A section of
have expressed optimism that a proposed bill aimed to protect them from brokers will boost their income from avocado farming.
The farmers now want the process of enacting the bill hastened and a law enacted before the next avocado harvesting period.
Speaking to members of press on Tuesday, the farmers said brokers have been buying their produce at throwaway prices for a long time.
The proposed county Avocado Production and Processing Bill 2020 is targeting to streamline production and marketing of avocado in Murang’a County.
The bill seeks to have specified buyers of the fruits at a guaranteed minimum price of not less than Sh15 per unit.
One of the farmers, Fredrick Mugira said if well implemented the bill will also ensure theft of avocado is minimized.
He blamed brokers for increased theft of the fruits from their farmers as the middlemen don’t consider the origin of the avocado brought to their stores.
“The bill is good but there is need for some amendments before it becomes a law. About 90 percent of the proposed law we support it and we want necessary changes be done so that farmers can get maximum profit from their produce,” added Mugira.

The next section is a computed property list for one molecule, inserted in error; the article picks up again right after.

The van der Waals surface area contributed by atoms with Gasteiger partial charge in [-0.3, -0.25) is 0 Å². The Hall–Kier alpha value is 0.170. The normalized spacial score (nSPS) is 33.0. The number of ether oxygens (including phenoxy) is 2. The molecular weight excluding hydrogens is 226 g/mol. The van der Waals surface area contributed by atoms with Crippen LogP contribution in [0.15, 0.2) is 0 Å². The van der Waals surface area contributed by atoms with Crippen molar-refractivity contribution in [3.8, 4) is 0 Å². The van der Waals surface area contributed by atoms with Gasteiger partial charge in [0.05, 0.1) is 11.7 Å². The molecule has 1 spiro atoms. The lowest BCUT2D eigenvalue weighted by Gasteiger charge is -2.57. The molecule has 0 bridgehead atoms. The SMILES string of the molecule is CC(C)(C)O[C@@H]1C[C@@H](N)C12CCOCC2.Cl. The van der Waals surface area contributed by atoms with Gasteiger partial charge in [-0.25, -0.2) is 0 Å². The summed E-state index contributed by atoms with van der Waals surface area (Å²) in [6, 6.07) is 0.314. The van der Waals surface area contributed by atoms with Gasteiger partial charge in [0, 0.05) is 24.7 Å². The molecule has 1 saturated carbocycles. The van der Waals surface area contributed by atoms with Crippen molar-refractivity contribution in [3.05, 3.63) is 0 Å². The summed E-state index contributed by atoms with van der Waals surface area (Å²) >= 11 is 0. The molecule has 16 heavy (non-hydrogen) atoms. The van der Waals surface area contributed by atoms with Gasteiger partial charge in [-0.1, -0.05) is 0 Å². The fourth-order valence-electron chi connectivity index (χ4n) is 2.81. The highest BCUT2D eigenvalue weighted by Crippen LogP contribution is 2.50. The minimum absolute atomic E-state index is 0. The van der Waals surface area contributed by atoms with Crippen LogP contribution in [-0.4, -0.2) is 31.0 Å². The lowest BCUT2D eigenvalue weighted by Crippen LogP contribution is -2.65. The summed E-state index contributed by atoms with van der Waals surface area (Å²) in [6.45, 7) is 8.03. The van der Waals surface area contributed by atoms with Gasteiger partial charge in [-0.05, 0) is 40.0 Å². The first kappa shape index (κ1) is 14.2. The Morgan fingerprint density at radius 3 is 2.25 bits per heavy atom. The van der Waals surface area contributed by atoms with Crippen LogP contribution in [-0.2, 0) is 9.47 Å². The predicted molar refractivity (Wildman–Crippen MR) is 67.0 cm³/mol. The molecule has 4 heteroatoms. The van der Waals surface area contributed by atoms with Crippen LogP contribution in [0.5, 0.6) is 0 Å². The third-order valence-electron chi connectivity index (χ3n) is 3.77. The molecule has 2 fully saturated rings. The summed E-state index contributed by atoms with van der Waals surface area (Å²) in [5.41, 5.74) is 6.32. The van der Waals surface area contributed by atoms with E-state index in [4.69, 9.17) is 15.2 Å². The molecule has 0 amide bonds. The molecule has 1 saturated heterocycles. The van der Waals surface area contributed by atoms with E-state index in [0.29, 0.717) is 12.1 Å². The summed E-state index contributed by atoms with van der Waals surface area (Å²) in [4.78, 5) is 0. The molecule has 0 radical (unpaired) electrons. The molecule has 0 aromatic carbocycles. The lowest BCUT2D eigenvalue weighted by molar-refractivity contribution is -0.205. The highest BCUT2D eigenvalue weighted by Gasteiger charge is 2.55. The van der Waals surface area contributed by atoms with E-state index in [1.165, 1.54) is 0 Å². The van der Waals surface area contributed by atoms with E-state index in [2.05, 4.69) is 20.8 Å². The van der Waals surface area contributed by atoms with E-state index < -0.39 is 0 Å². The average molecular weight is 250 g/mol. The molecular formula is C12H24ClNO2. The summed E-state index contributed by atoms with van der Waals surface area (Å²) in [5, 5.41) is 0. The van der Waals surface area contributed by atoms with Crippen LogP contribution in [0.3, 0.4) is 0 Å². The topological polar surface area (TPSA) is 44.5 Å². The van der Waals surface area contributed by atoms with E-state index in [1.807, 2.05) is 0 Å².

Another farmer, Halima Wanjiku said in the past brokers have been harvesting their fruits without considering maturity levels.
Entrance of immature avocado in the market, Wanjiku said, has led to huge losses as brokers pay meager prices leaving farmers counting losses.
“This bill will ensure we get specific times to harvest our fruits and that also the avocado are graded before prices are given. In the past an avocado was selling at five shillings, which is a big loss,” added Wanjiku.
Speaking elsewhere, the Murang’a governor, Mwangi wa Iria cautioned leaders who are against the bill, saying they don’t understand the challenges many farmers experience.
Wa Iria said he will defend the bill until it becomes a law despite spirited opposition from brokers.
“The brokers have started to fight the bill, they are even using some of local leaders to oppose the bill, but as county government we will win over those who want to continue oppressing and exploiting our farmers,” he added.
He accused the Murang’a Senator, Irungu Kang’ata of being used by brokers to object the bill, while asking him to first read and understand the bill before giving his input.
On his part, the Senator opposed the bill, saying it is against the functions of Agriculture and Food Authority (AFA).
In a statement, Kang’ata termed the bill which requires all buyers to get permit from the county government and also farmers to get permits before cutting an avocado tree as draconian.
“This bill may make buyers to shun avocado from Murang’a since it does not provide a competitive environment and also the many requirements may bar prospective companies from the county,” read part of the senator’s statement.
By Bernard Munyao